It is urged as error by plaintiff in error that the jury took People's exhibit B, a meat grinder claimed to have been stolen from the market, into the jury room with them when they retired to consider their verdict. This court has said that, even when properly admitted into evidence, exhibits entrusted to a jury at times give the party producing them a distinct advantage, and this court has held it to be within the discretion of the trial judge to refuse to permit the jury to take them to the jury room. (People v. Holcomb, 370 Ill. 299.) The presence of People's exhibit B in the jury room could be of little value to the jury in its deliberations, and would serve principally to remind the jury of the People's case and to prejudice the defendant. As a prejudice to the defendant's case it amounts to error, although not alone reversible error in this situation.
Plaintiff in error was tried before a jury drawn from the same panel from which the jury in the Bennett case was selected. The trial court conceded that the seven members of the panel who served on the Bennett jury could not be impartial jurors in this case and sustained challenges for cause. Every member of the panel was examined and heard the statements of the State's Attorney as to what the Bennett case was about. During that trial the jury selected was not confined to a particular room or place but went home at night, and after the conclusion of that trial mingled with other members of this panel in trying cases during the same term of court. Those jurors who were excused from the Bennett case sat down in the courtroom for a short while and listened to the Bennett case before departing. One or two stayed to hear the trial of the Bennett case. We do not know which of these jurors heard all of the testimony there offered. We do know that during the course of that trial Everett Kirkpatrick was, over his objection, called as a witness by the People and subjected to a long and laborious examination by the State's Attorney, during which this defendant was required time after time to claim his constitutional privilege against self-incrimination. This defendant had previously requested of the court that he not be called for the reason that he might incriminate himself, nevertheless he was called as the court's witness at the behest of the State's Attorney who was himself aware that this defendant would claim his privilege. Nevertheless, the State's Attorney proceeded with a line of questioning which forced Kirkpatrick to repeatedly assert his constitutional refusal. This, we think, was error and obviously resulted in prejudice to the defendant. One or more of this panel sat in the courtroom to hear the Bennett trial, and for all we know may have served on the jury here. Seven members of this panel served on the Bennett jury, and, even though they were excused here, they nevertheless in the meantime associated with the remaining members of the panel. Without doubt each and every member of this panel discussed the Bennett trial with each other, and it is to be expected that some opinion would naturally be formed concerning the guilt of this defendant due to his examination in that trial and the subsequent conviction of Bennett. Although this is not a case where the same jurors served in the separate trial of two defendants charged with the same crime, still, resolving all presumptions in favor of this defendant, it is difficult to see how a fair and impartial jury could be selected from the panel presented. (Kleindienst v. United States, 48 App. D.C. 190.) Certainly, this panel conversed with one another, discussed the various cases and was entirely aware of the proceedings and verdict in the Bennett case. A trial of a defendant under circumstances where he must either select his jury from a panel which has in various ways been exposed to prejudice, bias and partiality (through the prior trial and conviction of another defendant jointly accused of the same crime and in which this defendant was called as a witness and forced to claim his constitutional privileges,) or exhaust all of his challenges and accept thereafter such bystanders as are summoned by the sheriff to fill the panel, cannot be consonant with due process. Such a choice can hardly be said to insure a defendant the fair, impartial jury guaranteed by our constitution. (Const. art. II, sec. 9.) It was a cardinal rule at common law that jurors, to be qualified as impartial, should stand indifferent between the parties and be wholly free from even the suspicion of bias. This must be so if the constitutional guarantee of trial by an impartial jury is to be had. (People v. Cravens, 375 Ill. 495.) It was error to cause defendant to proceed to trial before this jury.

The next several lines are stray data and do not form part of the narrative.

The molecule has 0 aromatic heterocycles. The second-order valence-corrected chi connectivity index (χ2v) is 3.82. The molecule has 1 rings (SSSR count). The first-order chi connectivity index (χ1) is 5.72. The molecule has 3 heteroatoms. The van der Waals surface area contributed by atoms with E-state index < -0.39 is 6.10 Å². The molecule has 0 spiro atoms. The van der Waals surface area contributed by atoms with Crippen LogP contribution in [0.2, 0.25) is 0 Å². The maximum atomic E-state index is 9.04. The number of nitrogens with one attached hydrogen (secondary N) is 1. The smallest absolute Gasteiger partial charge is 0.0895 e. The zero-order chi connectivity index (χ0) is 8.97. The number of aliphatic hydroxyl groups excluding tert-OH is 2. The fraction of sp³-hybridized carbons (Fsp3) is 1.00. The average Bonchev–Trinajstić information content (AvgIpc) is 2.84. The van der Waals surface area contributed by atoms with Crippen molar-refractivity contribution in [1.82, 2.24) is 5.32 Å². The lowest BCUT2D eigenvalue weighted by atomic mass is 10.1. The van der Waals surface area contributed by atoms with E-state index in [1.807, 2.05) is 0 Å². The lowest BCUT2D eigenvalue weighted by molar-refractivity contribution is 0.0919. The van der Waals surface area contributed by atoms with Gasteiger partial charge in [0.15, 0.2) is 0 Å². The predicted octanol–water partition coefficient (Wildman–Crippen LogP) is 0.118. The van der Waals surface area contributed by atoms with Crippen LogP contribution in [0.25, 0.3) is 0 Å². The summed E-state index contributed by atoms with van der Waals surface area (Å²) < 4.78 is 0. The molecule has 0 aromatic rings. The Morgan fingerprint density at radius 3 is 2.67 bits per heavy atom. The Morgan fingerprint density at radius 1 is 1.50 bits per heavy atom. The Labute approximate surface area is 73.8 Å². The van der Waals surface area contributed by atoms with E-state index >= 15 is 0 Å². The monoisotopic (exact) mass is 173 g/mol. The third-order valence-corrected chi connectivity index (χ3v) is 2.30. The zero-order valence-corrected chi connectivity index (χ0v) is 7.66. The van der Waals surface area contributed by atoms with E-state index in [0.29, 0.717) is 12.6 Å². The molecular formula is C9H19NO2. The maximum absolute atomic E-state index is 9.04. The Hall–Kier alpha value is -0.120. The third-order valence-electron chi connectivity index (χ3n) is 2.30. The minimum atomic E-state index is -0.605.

The statement of Paul C. Cardosi, admitted generally into evidence in the Bennett case, was generally admitted here, over the specific objection of counsel for defendant. The reasoning and determination in that case may well apply in this case, but due to the fact that we have already discovered numerous errors sufficient to require a reversal, it is unnecessary for us to pass upon this and the other errors here assigned.
The judgment of the circuit court of McDonough County is, therefore, reversed and the cause remanded for a new trial.